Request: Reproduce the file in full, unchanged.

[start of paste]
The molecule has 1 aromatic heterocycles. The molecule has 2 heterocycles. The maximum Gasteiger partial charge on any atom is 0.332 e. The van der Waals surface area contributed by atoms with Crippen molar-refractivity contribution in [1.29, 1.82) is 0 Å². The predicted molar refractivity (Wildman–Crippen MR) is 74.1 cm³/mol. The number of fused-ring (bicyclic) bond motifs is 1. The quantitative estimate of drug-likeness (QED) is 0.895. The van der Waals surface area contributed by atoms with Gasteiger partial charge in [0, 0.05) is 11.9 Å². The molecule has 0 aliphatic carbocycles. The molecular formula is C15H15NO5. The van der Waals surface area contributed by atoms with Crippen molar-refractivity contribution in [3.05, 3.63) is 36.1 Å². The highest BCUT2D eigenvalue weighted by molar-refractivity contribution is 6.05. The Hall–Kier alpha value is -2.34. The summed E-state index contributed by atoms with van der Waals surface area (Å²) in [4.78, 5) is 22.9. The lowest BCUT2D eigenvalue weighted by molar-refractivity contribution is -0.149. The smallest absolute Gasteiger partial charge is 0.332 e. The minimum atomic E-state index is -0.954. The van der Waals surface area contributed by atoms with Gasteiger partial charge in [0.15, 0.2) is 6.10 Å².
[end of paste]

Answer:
The molecule has 1 aromatic heterocycles. The molecule has 2 heterocycles. The maximum Gasteiger partial charge on any atom is 0.332 e. The van der Waals surface area contributed by atoms with Crippen molar-refractivity contribution in [1.29, 1.82) is 0 Å². The predicted molar refractivity (Wildman–Crippen MR) is 74.1 cm³/mol. The number of fused-ring (bicyclic) bond motifs is 1. The quantitative estimate of drug-likeness (QED) is 0.895. The van der Waals surface area contributed by atoms with Gasteiger partial charge in [0, 0.05) is 11.9 Å². The molecule has 0 aliphatic carbocycles. The molecular formula is C15H15NO5. The van der Waals surface area contributed by atoms with Crippen molar-refractivity contribution in [3.05, 3.63) is 36.1 Å². The highest BCUT2D eigenvalue weighted by molar-refractivity contribution is 6.05. The Hall–Kier alpha value is -2.34. The summed E-state index contributed by atoms with van der Waals surface area (Å²) in [4.78, 5) is 22.9. The lowest BCUT2D eigenvalue weighted by molar-refractivity contribution is -0.149. The smallest absolute Gasteiger partial charge is 0.332 e. The minimum atomic E-state index is -0.954. The van der Waals surface area contributed by atoms with Gasteiger partial charge in [0.15, 0.2) is 6.10 Å².